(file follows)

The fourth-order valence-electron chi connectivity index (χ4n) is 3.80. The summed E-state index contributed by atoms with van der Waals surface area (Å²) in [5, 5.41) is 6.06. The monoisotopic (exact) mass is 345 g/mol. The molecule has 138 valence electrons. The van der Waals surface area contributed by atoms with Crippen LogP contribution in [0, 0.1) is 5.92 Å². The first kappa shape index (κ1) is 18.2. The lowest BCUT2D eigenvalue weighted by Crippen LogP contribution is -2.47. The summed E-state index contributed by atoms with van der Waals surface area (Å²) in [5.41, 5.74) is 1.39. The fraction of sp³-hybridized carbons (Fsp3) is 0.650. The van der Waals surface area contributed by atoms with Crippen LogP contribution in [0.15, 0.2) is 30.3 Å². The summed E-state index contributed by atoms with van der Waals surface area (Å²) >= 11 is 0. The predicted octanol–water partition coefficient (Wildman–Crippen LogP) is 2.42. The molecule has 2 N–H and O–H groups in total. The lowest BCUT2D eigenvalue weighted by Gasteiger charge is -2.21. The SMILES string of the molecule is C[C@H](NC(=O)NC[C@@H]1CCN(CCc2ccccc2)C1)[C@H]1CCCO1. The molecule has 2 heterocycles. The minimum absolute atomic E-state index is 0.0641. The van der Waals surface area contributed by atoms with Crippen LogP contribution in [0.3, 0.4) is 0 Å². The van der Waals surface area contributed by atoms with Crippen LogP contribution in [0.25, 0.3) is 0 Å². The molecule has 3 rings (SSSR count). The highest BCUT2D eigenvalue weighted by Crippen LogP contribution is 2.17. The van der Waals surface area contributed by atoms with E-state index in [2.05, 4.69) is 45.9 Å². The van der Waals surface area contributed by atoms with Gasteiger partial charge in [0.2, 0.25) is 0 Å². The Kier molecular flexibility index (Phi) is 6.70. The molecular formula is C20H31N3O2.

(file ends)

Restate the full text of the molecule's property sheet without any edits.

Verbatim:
The fourth-order valence-electron chi connectivity index (χ4n) is 3.80. The summed E-state index contributed by atoms with van der Waals surface area (Å²) in [5, 5.41) is 6.06. The monoisotopic (exact) mass is 345 g/mol. The molecule has 138 valence electrons. The van der Waals surface area contributed by atoms with Crippen LogP contribution in [0, 0.1) is 5.92 Å². The first kappa shape index (κ1) is 18.2. The lowest BCUT2D eigenvalue weighted by Crippen LogP contribution is -2.47. The summed E-state index contributed by atoms with van der Waals surface area (Å²) in [5.41, 5.74) is 1.39. The fraction of sp³-hybridized carbons (Fsp3) is 0.650. The van der Waals surface area contributed by atoms with Crippen LogP contribution in [0.15, 0.2) is 30.3 Å². The summed E-state index contributed by atoms with van der Waals surface area (Å²) >= 11 is 0. The predicted octanol–water partition coefficient (Wildman–Crippen LogP) is 2.42. The molecule has 2 N–H and O–H groups in total. The lowest BCUT2D eigenvalue weighted by Gasteiger charge is -2.21. The SMILES string of the molecule is C[C@H](NC(=O)NC[C@@H]1CCN(CCc2ccccc2)C1)[C@H]1CCCO1. The molecule has 2 heterocycles. The minimum absolute atomic E-state index is 0.0641. The van der Waals surface area contributed by atoms with Crippen LogP contribution in [0.3, 0.4) is 0 Å². The van der Waals surface area contributed by atoms with Crippen LogP contribution in [0.25, 0.3) is 0 Å². The molecule has 3 rings (SSSR count). The highest BCUT2D eigenvalue weighted by Crippen LogP contribution is 2.17. The van der Waals surface area contributed by atoms with E-state index in [2.05, 4.69) is 45.9 Å². The van der Waals surface area contributed by atoms with Gasteiger partial charge in [0.2, 0.25) is 0 Å². The Kier molecular flexibility index (Phi) is 6.70. The molecular formula is C20H31N3O2.